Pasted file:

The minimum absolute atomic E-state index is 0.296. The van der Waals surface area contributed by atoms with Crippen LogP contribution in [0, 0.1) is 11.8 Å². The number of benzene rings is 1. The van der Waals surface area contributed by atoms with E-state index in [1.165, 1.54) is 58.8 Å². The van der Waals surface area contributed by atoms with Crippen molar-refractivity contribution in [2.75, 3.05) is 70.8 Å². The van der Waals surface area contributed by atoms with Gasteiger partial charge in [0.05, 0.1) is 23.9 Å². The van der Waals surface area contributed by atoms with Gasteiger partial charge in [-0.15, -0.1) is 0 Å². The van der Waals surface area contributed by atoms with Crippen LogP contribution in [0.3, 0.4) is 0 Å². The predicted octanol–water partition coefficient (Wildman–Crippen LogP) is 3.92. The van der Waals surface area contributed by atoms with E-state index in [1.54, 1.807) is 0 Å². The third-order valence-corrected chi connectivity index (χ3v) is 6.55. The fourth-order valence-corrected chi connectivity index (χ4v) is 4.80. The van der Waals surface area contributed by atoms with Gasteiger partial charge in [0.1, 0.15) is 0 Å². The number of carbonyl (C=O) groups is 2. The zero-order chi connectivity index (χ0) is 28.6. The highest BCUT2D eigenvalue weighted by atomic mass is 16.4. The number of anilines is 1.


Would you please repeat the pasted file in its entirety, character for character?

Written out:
The minimum absolute atomic E-state index is 0.296. The van der Waals surface area contributed by atoms with Crippen LogP contribution in [0, 0.1) is 11.8 Å². The number of benzene rings is 1. The van der Waals surface area contributed by atoms with E-state index in [1.165, 1.54) is 58.8 Å². The van der Waals surface area contributed by atoms with Crippen molar-refractivity contribution in [2.75, 3.05) is 70.8 Å². The van der Waals surface area contributed by atoms with Gasteiger partial charge in [0.05, 0.1) is 23.9 Å². The van der Waals surface area contributed by atoms with Gasteiger partial charge in [-0.15, -0.1) is 0 Å². The van der Waals surface area contributed by atoms with Crippen LogP contribution in [0.3, 0.4) is 0 Å². The predicted octanol–water partition coefficient (Wildman–Crippen LogP) is 3.92. The van der Waals surface area contributed by atoms with E-state index in [1.54, 1.807) is 0 Å². The third-order valence-corrected chi connectivity index (χ3v) is 6.55. The fourth-order valence-corrected chi connectivity index (χ4v) is 4.80. The van der Waals surface area contributed by atoms with Gasteiger partial charge in [0.1, 0.15) is 0 Å². The number of carbonyl (C=O) groups is 2. The zero-order chi connectivity index (χ0) is 28.6. The highest BCUT2D eigenvalue weighted by atomic mass is 16.4. The number of anilines is 1.